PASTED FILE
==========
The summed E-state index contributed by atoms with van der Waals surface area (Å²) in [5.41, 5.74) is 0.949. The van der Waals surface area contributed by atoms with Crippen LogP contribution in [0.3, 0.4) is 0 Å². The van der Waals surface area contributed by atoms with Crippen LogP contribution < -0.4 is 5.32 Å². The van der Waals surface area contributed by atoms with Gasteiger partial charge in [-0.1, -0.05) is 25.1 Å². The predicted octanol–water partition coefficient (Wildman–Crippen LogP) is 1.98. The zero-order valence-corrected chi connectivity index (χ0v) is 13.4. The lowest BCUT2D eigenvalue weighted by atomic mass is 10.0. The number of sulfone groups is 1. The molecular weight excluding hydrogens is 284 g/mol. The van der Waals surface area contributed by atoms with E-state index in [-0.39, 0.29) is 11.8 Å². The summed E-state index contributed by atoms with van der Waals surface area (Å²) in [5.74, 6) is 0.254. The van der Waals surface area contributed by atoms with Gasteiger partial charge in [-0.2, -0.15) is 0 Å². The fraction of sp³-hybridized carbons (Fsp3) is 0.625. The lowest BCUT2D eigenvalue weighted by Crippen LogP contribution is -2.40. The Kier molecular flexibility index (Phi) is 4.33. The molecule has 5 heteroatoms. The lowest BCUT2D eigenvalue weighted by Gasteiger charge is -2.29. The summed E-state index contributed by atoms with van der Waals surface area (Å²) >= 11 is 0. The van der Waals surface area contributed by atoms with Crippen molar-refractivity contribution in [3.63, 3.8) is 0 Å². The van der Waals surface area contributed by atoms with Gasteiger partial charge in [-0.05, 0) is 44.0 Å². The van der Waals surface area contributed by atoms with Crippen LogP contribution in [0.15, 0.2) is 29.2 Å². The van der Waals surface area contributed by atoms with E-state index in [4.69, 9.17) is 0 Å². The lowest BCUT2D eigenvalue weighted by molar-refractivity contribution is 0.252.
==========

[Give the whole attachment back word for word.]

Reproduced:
The summed E-state index contributed by atoms with van der Waals surface area (Å²) in [5.41, 5.74) is 0.949. The van der Waals surface area contributed by atoms with Crippen LogP contribution in [0.3, 0.4) is 0 Å². The van der Waals surface area contributed by atoms with Crippen LogP contribution < -0.4 is 5.32 Å². The van der Waals surface area contributed by atoms with Gasteiger partial charge in [-0.1, -0.05) is 25.1 Å². The predicted octanol–water partition coefficient (Wildman–Crippen LogP) is 1.98. The zero-order valence-corrected chi connectivity index (χ0v) is 13.4. The lowest BCUT2D eigenvalue weighted by atomic mass is 10.0. The number of sulfone groups is 1. The molecular weight excluding hydrogens is 284 g/mol. The van der Waals surface area contributed by atoms with E-state index in [-0.39, 0.29) is 11.8 Å². The summed E-state index contributed by atoms with van der Waals surface area (Å²) in [5.74, 6) is 0.254. The van der Waals surface area contributed by atoms with Gasteiger partial charge in [-0.2, -0.15) is 0 Å². The fraction of sp³-hybridized carbons (Fsp3) is 0.625. The lowest BCUT2D eigenvalue weighted by Crippen LogP contribution is -2.40. The Kier molecular flexibility index (Phi) is 4.33. The molecule has 5 heteroatoms. The lowest BCUT2D eigenvalue weighted by Gasteiger charge is -2.29. The summed E-state index contributed by atoms with van der Waals surface area (Å²) >= 11 is 0. The van der Waals surface area contributed by atoms with Crippen molar-refractivity contribution in [3.63, 3.8) is 0 Å². The van der Waals surface area contributed by atoms with Gasteiger partial charge in [-0.05, 0) is 44.0 Å². The van der Waals surface area contributed by atoms with Crippen LogP contribution in [0.15, 0.2) is 29.2 Å². The van der Waals surface area contributed by atoms with E-state index in [4.69, 9.17) is 0 Å². The lowest BCUT2D eigenvalue weighted by molar-refractivity contribution is 0.252.